It was always going to end like this. Liberal Democrat pensions minister Steve Webb and his DWP colleagues’ attempts to force through a complex, market shuddering cap on automatic enrolment charges in the space of just six months has failed spectacularly.
The reform, which Webb wanted in place by April this year, would have seen charges on auto-enrolment default funds limited to 0.75 per cent, with schemes already set up given a year to transition. These plans have now been pushed back until 2015 at the earliest.
The Department for Work and Pensions also wants to ban active member discounts – where member fees are hiked when they change jobs – and is considering banning schemes with built-in adviser commission from being eligible for auto-enrolment.
The future of these two proposals remains unclear, although industry sources say the market has already implemented the AMD ban.
“Nobody is writing new auto-enrolment business with AMDs while the sword of Damocles is hanging over them, so the ban has already been effective,” one source says.
“There are still questions about how that ban will be executed. They could force all existing AMD schemes to move to a neutral price between active members and those who have left, or they could simply cap the lever price at the level of the charge cap.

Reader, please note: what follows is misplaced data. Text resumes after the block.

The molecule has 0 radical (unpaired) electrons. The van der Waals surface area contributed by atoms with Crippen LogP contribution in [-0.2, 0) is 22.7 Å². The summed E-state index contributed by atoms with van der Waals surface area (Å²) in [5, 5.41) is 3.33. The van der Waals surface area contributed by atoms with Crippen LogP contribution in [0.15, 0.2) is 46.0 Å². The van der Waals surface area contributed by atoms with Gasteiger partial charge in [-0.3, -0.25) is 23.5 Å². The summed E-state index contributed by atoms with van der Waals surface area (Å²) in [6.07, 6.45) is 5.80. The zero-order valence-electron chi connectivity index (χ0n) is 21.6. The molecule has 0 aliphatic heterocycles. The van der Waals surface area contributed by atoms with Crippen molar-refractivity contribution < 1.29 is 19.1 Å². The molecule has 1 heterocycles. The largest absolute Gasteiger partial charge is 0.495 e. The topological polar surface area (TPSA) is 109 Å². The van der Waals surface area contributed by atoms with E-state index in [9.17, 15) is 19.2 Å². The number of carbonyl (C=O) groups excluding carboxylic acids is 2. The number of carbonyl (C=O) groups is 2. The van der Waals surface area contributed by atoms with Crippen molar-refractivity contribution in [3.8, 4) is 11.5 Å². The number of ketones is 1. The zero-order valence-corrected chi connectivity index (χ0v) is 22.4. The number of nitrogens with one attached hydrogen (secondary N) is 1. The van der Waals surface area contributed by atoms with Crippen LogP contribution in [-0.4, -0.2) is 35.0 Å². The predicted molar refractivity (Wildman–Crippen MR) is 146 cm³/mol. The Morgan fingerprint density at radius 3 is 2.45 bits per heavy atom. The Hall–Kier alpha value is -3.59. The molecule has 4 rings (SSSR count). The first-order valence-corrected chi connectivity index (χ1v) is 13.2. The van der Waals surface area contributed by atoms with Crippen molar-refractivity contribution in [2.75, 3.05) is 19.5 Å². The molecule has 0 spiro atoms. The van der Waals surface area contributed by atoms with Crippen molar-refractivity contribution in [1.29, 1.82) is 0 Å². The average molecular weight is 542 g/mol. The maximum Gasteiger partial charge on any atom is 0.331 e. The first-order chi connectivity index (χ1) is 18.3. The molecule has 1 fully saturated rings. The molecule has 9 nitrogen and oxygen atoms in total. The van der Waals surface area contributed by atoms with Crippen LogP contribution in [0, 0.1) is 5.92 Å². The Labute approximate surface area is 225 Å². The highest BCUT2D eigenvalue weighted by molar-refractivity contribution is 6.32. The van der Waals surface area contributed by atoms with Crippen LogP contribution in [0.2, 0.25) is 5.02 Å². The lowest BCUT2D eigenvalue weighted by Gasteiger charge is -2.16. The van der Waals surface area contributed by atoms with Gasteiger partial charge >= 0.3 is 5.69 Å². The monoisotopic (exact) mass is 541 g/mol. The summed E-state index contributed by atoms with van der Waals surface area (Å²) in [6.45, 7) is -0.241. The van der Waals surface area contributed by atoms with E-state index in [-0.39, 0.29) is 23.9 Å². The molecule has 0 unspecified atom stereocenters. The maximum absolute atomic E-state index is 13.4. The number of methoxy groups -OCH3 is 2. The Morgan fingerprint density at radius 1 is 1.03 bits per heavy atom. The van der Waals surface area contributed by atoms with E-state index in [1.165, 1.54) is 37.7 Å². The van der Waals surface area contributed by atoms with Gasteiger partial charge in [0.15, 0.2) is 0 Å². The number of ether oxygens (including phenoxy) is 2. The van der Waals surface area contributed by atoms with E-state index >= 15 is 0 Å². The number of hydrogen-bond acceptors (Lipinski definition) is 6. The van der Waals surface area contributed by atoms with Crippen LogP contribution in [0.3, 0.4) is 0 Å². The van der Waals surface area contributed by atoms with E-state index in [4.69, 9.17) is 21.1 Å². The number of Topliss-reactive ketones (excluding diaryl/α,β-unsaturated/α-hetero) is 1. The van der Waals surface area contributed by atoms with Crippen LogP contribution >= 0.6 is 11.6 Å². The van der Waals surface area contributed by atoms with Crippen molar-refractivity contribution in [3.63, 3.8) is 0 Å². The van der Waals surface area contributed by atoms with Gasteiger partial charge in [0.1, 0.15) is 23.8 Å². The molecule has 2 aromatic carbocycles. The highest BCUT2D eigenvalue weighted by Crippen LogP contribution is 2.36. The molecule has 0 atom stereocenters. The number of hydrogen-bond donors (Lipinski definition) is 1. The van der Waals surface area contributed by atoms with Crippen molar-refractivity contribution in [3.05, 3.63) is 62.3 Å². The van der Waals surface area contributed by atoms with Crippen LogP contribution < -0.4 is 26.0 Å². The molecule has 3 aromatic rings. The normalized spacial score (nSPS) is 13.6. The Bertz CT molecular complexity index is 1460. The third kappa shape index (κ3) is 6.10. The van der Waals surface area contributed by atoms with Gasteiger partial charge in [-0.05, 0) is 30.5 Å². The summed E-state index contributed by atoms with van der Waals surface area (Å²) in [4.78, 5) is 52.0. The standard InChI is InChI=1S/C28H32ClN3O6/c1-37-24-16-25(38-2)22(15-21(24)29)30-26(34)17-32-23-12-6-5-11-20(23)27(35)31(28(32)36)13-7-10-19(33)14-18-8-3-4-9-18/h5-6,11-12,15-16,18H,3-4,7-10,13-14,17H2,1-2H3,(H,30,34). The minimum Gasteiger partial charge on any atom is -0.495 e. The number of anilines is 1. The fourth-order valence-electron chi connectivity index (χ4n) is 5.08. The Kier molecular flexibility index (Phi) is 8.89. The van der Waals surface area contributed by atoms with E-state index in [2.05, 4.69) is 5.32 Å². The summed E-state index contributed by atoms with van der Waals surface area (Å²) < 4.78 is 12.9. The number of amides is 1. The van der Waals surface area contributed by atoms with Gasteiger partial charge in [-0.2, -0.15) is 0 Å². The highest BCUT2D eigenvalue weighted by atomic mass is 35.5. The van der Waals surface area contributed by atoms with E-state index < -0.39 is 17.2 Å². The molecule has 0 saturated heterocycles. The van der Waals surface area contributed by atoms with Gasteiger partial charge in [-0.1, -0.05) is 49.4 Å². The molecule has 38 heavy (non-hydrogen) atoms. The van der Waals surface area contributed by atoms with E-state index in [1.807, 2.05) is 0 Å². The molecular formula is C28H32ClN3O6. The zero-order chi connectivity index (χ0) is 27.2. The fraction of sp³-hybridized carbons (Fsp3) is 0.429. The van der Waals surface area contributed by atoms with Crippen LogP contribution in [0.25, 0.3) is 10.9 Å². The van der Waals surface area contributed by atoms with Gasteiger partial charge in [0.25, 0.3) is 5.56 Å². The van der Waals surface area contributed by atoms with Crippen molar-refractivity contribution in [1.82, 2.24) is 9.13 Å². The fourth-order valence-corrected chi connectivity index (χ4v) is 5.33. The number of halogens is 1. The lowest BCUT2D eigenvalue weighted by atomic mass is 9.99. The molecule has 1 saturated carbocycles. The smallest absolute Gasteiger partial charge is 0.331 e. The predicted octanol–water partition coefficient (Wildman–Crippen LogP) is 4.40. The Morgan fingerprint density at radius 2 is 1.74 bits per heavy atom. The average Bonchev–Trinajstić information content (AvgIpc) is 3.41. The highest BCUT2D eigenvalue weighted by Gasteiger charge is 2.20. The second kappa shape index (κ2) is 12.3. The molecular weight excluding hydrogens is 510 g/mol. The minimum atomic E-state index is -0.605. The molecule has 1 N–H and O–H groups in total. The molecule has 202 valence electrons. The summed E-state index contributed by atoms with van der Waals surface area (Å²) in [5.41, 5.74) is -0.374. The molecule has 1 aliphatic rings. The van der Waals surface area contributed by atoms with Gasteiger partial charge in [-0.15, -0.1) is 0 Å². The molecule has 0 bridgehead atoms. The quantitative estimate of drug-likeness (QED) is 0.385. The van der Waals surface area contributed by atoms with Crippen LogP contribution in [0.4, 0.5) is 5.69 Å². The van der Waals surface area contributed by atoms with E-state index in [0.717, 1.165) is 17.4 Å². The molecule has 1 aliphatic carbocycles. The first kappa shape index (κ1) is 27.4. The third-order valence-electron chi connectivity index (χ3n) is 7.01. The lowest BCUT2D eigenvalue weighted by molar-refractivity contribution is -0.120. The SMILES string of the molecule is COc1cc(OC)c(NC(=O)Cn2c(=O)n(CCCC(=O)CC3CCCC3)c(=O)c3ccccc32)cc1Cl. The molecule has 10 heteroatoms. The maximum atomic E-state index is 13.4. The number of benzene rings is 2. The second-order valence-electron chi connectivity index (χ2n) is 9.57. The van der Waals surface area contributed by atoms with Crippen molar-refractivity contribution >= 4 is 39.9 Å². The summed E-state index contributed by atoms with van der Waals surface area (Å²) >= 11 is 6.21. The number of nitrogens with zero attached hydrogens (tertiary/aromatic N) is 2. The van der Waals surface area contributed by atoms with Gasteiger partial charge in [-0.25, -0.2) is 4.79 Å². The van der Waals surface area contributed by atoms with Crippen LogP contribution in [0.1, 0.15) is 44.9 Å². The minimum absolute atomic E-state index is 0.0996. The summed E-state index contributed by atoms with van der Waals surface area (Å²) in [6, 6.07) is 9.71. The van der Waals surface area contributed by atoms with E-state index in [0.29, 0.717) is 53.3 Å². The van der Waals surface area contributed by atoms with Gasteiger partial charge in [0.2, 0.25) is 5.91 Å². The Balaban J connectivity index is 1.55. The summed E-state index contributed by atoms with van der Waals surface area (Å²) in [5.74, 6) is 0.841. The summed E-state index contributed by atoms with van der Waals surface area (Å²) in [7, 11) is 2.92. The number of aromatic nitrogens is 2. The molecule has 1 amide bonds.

“Those alternatives would have very different outcomes. If you just cap AMDs it is likely that you would not disturb the market, but if you ban them altogether then that would seriously disturb the market.”
In November, I argued the Government’s haste in getting the charge cap on the legislative books without clearly making the case for reform risked damaging the fragile reputation of auto-enrolment.
The credibility of the DWP’s own impact assessment has since been blown apart by the Government-appointed Regulatory Policy Committee, which described the document as “not fit for purpose”.
Furthermore, there are still vital questions about the reform that need to be answered. What exactly is the Government capping? What are the risks of including transaction costs? And how will a cap affect insurers’ solvency requirements?
These issues must be addressed before the Government interferes in the pension market. Thankfully, a rift between the DWP and the Treasury over the level of the cap means we will now have at least an extra year (and an extra consultation paper) to consider the implications of setting a price limit for auto-enrolment.
The key now is to make sure that year is used well. The Association of British Insurers and the Government must expedite a planned audit of old pension schemes to define the scale of the problem. In addition, policymakers need to get a handle on the myriad charges in the pension supply chain and work out exactly what should and should not be included in a price cap.
The Government has stumbled on an opportunity to make this reform credible – it must now grasp the opportunity with both hands.
Tom Selby is deputy head of news at Money Marketing – follow him on Twitter here